Research relating increased academic achievement with the use of sound field amplification in the classroom.


Millett, P. PhD, “Sound Field Amplification: Research Summary”, York University, September, 2008.
Abstract: This paper identifies research studies focused upon the efficacy of sound field amplification as it pertains to children and adults. Topics covered include: sound field amplification in regular classrooms, special education referral rates, studies of aboriginal students, ESL, students with learning challenges, adults and children in post-secondary settings, and teacher vocal problems. A fairly extensive list of references is included.

Massie, R. and Dillon, H., “The Impact of Sound Field Amplification in Mainstream Cross-Cultural Classrooms: Parts 1 (outcomes) and 2 (participant opinions), Australian Journal of Education, April 2006.
Abstract: Investigation of the effects of Sound Field Amplification (SFA) intervention on achievement of educational goals for elementary school students. The study premise is that speech quality is directly related to phonemic discrimination and, ultimately, comprehension. This 1 year study involved 242 students across 12 classrooms. Students comprised a variety of ethnic backgrounds. The research evaluated achievement in reading, writing, and math as a result of amplification being ON and OFF. Audiological assessments were made on each student at the beginning of the study; a subset was evaluated at the midpoint of the study. The acoustics of each classroom was assessed in terms of ambient noise levels, speech-plus-noise levels, and reverberation time. Improvement in test scores was significant when amplification was used. The reasons cited include the increase in the teacher's voice above the background noise (an average increase of 6 dB) along with speaker placement ensuring students were predominantly in the direct path of the transmitted audio. Increase in achievement with SFA was apparently irrespective of ethnic or language background. Part 2 provides considerable details on the questionnaires used along with comments by both students and teachers.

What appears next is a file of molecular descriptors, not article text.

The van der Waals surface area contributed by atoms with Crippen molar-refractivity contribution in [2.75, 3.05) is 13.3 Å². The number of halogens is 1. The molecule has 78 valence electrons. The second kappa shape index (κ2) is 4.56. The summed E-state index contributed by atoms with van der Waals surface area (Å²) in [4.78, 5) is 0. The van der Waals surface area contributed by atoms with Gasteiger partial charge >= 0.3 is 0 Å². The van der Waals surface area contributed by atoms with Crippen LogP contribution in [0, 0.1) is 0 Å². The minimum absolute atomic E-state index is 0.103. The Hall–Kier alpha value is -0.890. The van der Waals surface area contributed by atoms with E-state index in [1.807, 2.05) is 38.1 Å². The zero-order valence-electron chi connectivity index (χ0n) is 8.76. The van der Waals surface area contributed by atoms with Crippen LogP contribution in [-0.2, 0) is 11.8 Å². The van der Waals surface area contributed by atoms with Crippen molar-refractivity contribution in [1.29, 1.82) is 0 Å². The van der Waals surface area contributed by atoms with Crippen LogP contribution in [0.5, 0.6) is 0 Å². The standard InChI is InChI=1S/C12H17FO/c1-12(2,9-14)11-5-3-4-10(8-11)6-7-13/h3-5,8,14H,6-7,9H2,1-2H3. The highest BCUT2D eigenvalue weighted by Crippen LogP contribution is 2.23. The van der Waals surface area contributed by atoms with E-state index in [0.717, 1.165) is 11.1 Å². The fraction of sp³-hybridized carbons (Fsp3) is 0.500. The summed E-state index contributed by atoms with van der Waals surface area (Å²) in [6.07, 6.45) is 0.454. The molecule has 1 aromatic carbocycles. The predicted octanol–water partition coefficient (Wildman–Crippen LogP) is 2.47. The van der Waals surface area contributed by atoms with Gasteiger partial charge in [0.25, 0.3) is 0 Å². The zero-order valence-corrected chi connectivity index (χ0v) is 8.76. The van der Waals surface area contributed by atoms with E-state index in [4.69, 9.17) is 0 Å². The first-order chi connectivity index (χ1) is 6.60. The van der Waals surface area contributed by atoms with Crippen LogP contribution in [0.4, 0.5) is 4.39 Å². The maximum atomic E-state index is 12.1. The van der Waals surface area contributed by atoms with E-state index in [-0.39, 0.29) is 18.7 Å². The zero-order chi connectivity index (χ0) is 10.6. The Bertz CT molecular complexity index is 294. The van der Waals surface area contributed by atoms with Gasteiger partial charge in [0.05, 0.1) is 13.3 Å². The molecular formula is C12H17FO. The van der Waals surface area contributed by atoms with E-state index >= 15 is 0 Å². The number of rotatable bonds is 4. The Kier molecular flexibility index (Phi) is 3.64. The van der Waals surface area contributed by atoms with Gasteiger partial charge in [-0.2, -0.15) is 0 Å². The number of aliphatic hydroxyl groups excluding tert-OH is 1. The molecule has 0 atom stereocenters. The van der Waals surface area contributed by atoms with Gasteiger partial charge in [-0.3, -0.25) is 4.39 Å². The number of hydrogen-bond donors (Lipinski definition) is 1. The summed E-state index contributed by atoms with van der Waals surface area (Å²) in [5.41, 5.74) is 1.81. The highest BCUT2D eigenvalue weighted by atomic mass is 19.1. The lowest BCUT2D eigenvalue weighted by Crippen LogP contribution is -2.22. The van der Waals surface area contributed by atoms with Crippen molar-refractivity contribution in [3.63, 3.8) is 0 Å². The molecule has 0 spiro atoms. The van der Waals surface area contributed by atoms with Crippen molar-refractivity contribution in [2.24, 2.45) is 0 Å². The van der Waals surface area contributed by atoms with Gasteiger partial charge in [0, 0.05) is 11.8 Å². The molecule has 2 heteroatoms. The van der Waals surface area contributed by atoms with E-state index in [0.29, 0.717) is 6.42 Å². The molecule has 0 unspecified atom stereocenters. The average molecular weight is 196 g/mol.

Darai, B., “Using Sound Field FM Systems to Improve Literacy Scores”, ADVANCE for Speech-Language Pathologists and Audiologists, 2002.
Abstract: Roughly 44 million Americans cannot read. Nearly 50 million read at or below the 5th grade level. The research herein investigates the influence of increased speech-to-noise levels on hearing and learning. This 5 month study involved 166 1st grade students across 4 schools and 8 classrooms. The literacy measure used was “Informal Reading Inventory”. The researchers reported a significant increase in literacy for those receiving amplified instruction as compared to the unamplified control group. In addition, there was marked increase in the number of students able to read up to seven reading levels above their initial level. Teachers reported increased student attention, reduction in requests to repeat material, and overall student acceptance of amplification.

Flexer, C. and Long, S., “Sound Field Amplification: preliminary information regarding special education referrals, Communication Disorders Quarterly, 2003, http://cdq.sagepub.com
Abstract: Research was predicated on the assumption that an improvement in teacher speech-to-noise levels can have a positive impact on special education referrals. This hypothesis relies on the fact that a young child’s auditory neurological network is too immature to allow use of an extensive word “data bank” or contextual clues to accurately discriminate speech and comprehend instructional material (Berlin & Weyand, 2003; Boothroyd, 1997; Musiek & Berge, 1998). This 8 month study involved kindergarten through 5th grade students with fluctuating hearing loss, cognitive disorders, attention problems, behavior problems, etc. Overall, as a result of increasing acoustic accessibility through use of SFA systems, there was marked decrease in % referrals across the grades studied (nearly 50%) compared to previous years. While only a preliminary investigation, the expectation is that the trend showing a significant reduction of referral case loads will be observed in those classrooms that maintain positive speech-to-noise levels. This paper also provides considerable detail regarding critical hearing and listening skills, methods for creating a quiet classroom, and a general discussion of SFA equipment.